The last big earthquake in June, some guy died from running outside in the street and getting hit by a truck.  That is NOT gonna be me.  There is a busy street right in front of my apartment, but at least I know that If I go anywhere in a panic-stricken frenzy, it’s out the back.

Posted by: alivillines | July 8, 2008

Happy Birthday, America.

Contrary to popular belief, we do actually have the 4th of July, here in Japan.  It’s just not celebrated as such.  At least, not outside my classroom.  Even here, that star spangled banner yet waves high above my whiteboard.  I like to think that it gives my kids a bit of “internationalism”.  

Leading up to the holiday, I talked to my kids about it, and what we Americans usually do to celebrate. Last week we made red, white, and blue stars out of origami paper and strung them as a garland above the windows (internationalism).  Later I let the kids design their own flags, and make them out of construction paper.  About half of them made something that resembled my example of an American flag. Some might think it due to their lack of creativity, but I will attribute it to their being my own tiny little patriots.  By the time the 4th rolled around, my classroom was adorned with more red, white, and blue than old Uncle Sam, himself.  

To top off our patriotic theme,  we made fireworks out of red and blue paint splatter with glitter on top.  The craft was a real hit (as most crafts are, that warrant the use of glitter) .

It was an activity only to be rivaled with my solo of our national anthem that began class last Friday.  Hand over heart, I sang it.  Loud and proud and alone, at least, for most of the time.  A few times during the song, some of my kids tried to join in (the dears).  I commend them for the attempt.  

I haven’t forgotten you, America.  And neither has my class.  We think of you fondly, and most often.

Posted by: alivillines | June 15, 2008

Reasons why teaching kindergarten is better than your job.

1. People are always begging you to play dinosaur, so you can use that Pterodactyl move you’ve been keeping to yourself all these years.  

2.  A single comedic bit or magic trick can produce the same rolling laughter each time you do it, for months on end (i.e. pulling one’s thumb apart, or pretending to fall asleep mid-sentence).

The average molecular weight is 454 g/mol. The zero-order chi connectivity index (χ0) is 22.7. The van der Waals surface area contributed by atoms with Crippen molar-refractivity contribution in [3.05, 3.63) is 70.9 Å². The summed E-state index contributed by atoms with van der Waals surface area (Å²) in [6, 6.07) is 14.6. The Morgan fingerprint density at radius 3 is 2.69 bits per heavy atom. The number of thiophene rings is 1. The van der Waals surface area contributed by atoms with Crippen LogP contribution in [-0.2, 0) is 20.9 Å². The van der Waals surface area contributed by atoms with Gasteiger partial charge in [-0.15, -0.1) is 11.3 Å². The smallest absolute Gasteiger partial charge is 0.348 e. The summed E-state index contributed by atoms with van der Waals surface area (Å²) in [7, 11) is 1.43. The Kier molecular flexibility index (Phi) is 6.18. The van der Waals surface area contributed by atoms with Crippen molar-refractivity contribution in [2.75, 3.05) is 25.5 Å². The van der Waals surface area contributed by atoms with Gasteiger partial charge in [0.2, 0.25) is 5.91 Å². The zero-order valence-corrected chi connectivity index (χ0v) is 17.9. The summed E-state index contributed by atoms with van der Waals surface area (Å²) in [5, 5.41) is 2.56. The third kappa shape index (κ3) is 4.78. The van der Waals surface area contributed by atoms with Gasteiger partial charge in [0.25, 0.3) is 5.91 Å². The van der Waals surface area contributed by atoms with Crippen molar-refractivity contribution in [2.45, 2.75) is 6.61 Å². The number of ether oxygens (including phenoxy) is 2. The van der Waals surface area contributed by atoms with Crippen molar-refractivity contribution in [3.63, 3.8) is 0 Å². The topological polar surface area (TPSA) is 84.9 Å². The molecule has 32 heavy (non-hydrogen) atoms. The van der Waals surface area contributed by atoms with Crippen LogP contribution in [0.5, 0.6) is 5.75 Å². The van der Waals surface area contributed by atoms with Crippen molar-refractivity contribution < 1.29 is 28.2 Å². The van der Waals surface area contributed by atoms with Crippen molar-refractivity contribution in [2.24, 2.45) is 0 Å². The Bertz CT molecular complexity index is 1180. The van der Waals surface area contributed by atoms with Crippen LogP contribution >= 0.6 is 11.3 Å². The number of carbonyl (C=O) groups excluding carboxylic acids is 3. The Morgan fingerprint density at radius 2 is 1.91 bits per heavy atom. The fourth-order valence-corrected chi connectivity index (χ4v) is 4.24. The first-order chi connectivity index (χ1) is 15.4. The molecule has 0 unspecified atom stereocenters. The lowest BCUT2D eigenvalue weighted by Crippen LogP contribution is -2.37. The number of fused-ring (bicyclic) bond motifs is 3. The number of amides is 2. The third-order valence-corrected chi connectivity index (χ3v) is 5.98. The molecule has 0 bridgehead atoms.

3.  Singing and dancing is widely accepted (the more likeness to a show tune, the better).

4.  You’re smarter than most everyone you work with.

5.  You’re taller than most everyone you work with (buh-dum-chh).

6.  There’s storytime.  

7.  Kids are always saying things to make you laugh, like “handkerchips” instead of “handkerchief” (most often not intentionally).

8.  Whiteboards (because who doesn’t like dry erase?)

9.  Shaving cream writing.  You clean while you learn!

10.  That time today when Pete wouldn’t stop hugging me.  He kept smelling me and then letting out an “aaahh.”  He told me I smelled like cake.

Posted by: alivillines | May 30, 2008

Do you have what it takes?

A friend of mine recently asked me what he called “a theoretical question.”  He asked me how many 5 year olds I thought I could take at once.  Meaning this: if a bunch of 5 year old kids came at me, ready to attack, how many could I handle, without being taken down myself?

A theoretical question for most, yes.  However for me, this scenario isn’t only possible, but is also quite probable in my daily life.  When he asked me, I thought about it a second, and said five.  Then, I thought some more and changed my answer to eleven.  I’m thinking, “I’ve got eleven kids in my class, and they’re all pretty tiny… I think I could take them.”